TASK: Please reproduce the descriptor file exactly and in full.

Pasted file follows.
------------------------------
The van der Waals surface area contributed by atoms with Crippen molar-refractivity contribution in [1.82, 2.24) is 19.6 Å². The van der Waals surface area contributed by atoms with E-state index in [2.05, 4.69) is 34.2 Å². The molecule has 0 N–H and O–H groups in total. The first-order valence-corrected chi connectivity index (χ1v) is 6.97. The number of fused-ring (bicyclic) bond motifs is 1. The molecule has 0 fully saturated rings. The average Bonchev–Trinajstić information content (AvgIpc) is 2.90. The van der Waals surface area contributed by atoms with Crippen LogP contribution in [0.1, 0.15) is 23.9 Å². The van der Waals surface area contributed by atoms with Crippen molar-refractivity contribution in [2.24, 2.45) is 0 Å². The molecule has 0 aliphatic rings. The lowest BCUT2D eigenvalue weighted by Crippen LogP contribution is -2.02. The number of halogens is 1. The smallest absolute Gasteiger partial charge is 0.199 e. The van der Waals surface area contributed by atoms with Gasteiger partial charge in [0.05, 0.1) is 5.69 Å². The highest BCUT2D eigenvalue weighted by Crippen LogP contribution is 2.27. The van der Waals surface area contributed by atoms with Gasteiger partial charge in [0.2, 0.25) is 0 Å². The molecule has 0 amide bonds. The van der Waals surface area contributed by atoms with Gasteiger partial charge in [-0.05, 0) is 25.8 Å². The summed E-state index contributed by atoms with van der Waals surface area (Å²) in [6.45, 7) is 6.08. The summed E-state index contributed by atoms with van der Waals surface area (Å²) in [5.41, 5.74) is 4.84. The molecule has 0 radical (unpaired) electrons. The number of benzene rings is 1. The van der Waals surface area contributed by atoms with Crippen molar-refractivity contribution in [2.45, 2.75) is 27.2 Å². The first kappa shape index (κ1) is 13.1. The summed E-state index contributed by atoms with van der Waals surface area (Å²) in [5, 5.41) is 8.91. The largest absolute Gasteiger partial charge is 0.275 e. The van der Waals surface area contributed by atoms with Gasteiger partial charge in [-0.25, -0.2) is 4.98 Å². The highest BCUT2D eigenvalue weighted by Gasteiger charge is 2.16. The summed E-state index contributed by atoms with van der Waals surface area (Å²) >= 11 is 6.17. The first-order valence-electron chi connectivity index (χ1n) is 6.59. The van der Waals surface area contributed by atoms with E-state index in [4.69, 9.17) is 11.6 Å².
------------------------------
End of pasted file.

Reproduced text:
The van der Waals surface area contributed by atoms with Crippen molar-refractivity contribution in [1.82, 2.24) is 19.6 Å². The van der Waals surface area contributed by atoms with E-state index in [2.05, 4.69) is 34.2 Å². The molecule has 0 N–H and O–H groups in total. The first-order valence-corrected chi connectivity index (χ1v) is 6.97. The number of fused-ring (bicyclic) bond motifs is 1. The molecule has 0 fully saturated rings. The average Bonchev–Trinajstić information content (AvgIpc) is 2.90. The van der Waals surface area contributed by atoms with Crippen LogP contribution in [0.1, 0.15) is 23.9 Å². The van der Waals surface area contributed by atoms with Crippen molar-refractivity contribution in [2.24, 2.45) is 0 Å². The molecule has 0 aliphatic rings. The lowest BCUT2D eigenvalue weighted by Crippen LogP contribution is -2.02. The number of halogens is 1. The smallest absolute Gasteiger partial charge is 0.199 e. The van der Waals surface area contributed by atoms with Gasteiger partial charge in [0.05, 0.1) is 5.69 Å². The highest BCUT2D eigenvalue weighted by Crippen LogP contribution is 2.27. The van der Waals surface area contributed by atoms with Gasteiger partial charge in [0.2, 0.25) is 0 Å². The molecule has 0 amide bonds. The van der Waals surface area contributed by atoms with Gasteiger partial charge in [-0.05, 0) is 25.8 Å². The summed E-state index contributed by atoms with van der Waals surface area (Å²) in [6.45, 7) is 6.08. The summed E-state index contributed by atoms with van der Waals surface area (Å²) in [5.41, 5.74) is 4.84. The molecule has 0 radical (unpaired) electrons. The number of benzene rings is 1. The van der Waals surface area contributed by atoms with Crippen molar-refractivity contribution in [2.45, 2.75) is 27.2 Å². The first kappa shape index (κ1) is 13.1. The summed E-state index contributed by atoms with van der Waals surface area (Å²) in [5, 5.41) is 8.91. The largest absolute Gasteiger partial charge is 0.275 e. The van der Waals surface area contributed by atoms with Gasteiger partial charge in [-0.25, -0.2) is 4.98 Å². The highest BCUT2D eigenvalue weighted by Gasteiger charge is 2.16. The summed E-state index contributed by atoms with van der Waals surface area (Å²) >= 11 is 6.17. The first-order valence-electron chi connectivity index (χ1n) is 6.59. The van der Waals surface area contributed by atoms with E-state index in [4.69, 9.17) is 11.6 Å².